The Current

This Yukon woman wanted to live off local food for a year. That meant getting her teenagers on board

Suzanne Crocker's new film, First We Eat, explores her year-long experiment in eating only food produced locally in the Yukon — and how she got her family on board.

Suzanne Crocker explores year-long local eating experiment in new film First We Eat

Suzanne Crocker, second from right, wanted to eat only food grown locally in the Yukon, but that meant getting her husband Gerard and three children, Sam (left), Kate and Tess, to agree. (Submitted by Hélène Roth)

Read story transcript

Suzanne Crocker spent a year living on food produced only in her local area of Dawson City, Yukon, but one of the biggest challenges was getting her husband and three teens on board.

"I like to say they were conscripted, but I wish it was that easy," said Crocker, whose film about the year-long experiment, First We Eat, is airing online at the Hot Docs festival this week.

"They actually put up some resistance for quite a while," she told The Current's Matt Galloway.

The experiment involved swearing off any food not produced locally — no caffeine, no citrus fruit, no grocery store shopping at all — and instead relying on local farmers, as well as producing and preserving what she could at home.

Crocker got the idea after a landslide blocked roads a few years ago, stopping food from reaching import-reliant Dawson City. As supermarket shelves quickly emptied, she wondered how people in the region had survived in the past, and decided the best way to find out "would be just to actually try it."

"Suzanne has a reputation for coming up with interesting ideas — she's not really a comfort seeker," said her husband Gerard Parsons, adding how for a previous film, Crocker moved the family into Yukon's backwoods for nine months.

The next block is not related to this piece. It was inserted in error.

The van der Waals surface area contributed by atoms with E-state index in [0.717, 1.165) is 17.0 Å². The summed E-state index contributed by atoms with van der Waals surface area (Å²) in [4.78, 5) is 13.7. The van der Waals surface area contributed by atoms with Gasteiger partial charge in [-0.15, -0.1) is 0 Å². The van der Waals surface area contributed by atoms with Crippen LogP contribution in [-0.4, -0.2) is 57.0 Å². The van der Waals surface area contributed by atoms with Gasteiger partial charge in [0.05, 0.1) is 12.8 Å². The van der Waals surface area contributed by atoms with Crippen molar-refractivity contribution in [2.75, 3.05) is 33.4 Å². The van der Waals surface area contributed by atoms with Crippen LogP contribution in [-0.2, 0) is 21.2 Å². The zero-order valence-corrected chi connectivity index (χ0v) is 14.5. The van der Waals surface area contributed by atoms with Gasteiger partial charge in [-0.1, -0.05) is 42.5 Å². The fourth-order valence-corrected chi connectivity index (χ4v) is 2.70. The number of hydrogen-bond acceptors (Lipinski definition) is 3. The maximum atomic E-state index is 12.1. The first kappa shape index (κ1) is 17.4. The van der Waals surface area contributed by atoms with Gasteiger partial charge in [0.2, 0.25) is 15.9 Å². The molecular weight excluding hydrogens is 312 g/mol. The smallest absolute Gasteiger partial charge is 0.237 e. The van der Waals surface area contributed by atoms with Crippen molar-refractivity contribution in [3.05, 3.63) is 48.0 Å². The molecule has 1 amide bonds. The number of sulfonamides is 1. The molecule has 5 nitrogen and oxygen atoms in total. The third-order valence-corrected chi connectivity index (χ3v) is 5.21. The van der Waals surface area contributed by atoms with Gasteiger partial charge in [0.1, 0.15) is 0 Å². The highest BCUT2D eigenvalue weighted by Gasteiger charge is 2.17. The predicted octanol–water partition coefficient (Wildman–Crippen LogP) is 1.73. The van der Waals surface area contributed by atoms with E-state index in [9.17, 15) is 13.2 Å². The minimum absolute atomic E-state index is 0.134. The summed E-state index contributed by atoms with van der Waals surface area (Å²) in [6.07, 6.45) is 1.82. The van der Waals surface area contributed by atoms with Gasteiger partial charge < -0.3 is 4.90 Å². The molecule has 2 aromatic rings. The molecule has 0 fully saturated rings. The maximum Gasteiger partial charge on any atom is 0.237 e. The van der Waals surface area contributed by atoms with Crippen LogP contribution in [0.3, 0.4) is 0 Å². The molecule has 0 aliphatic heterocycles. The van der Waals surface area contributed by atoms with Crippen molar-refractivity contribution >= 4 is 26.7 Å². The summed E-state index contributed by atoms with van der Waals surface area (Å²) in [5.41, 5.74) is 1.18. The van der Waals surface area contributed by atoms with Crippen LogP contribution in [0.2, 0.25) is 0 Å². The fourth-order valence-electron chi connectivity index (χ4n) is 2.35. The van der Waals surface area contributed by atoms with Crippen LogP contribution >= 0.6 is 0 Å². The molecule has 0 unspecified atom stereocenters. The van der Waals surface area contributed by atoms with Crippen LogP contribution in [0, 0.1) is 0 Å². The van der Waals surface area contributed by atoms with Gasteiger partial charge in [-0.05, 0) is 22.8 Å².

"We've learnt just to follow suit, really," he said.

Their three children, Sam, Kate and Tess — aged 17, 15 and 12 at the time of filming in 2017/2018 — weren't so sure.

"I was very unenthused," said Sam. "I was a teenager and growing and I had a big appetite." 

His sisters shared his reservations, but ultimately Tess said it felt like "it wasn't much of a choice." 

They had to go without staples such as oil, vinegar, baking powder and spices, and luxury items like chocolate, avocados, bananas and "all that grab-and-go food, which was especially a big deal for the kids — no peanut butter, no bagels," Crocker said.

Crocker has turned her family's experiment into a documentary airing online at the Hot Docs festival. (Supplied)

She had her own reservations, even bursting into tears at the start of the experiment during her last cup of tea, her "comfort drink."

"The idea of no comfort drink and no caffeine really struck home on that last sip, and a year felt like a really long time at that point." 

Dad lost 30 lb. in 2 months

Crocker said the first weeks and months were difficult as they adjusted to shortages, down to the most basic ingredients she needed to prepare meals.

"You need butter? Well, you have to have thought of that in advance, because you actually have to make your own butter," she told Galloway.

"That was a bit anxiety provoking, just to think: 'OK, can I actually physically gather enough?'" she said.

'I was feeling weak and incapable really of keeping up with my metabolism and the demands of my body- Gerard Parsons

Parsons said the whole family became involved in "processing food, and helping chop and freeze vegetables and so on."

"Food as a nutrient was really put on the back burner for a little while, in preference for food to be stored."

He thinks he lost 30 lb. in the first two months, and "was feeling weak and incapable really of keeping up with my metabolism and the demands of my body."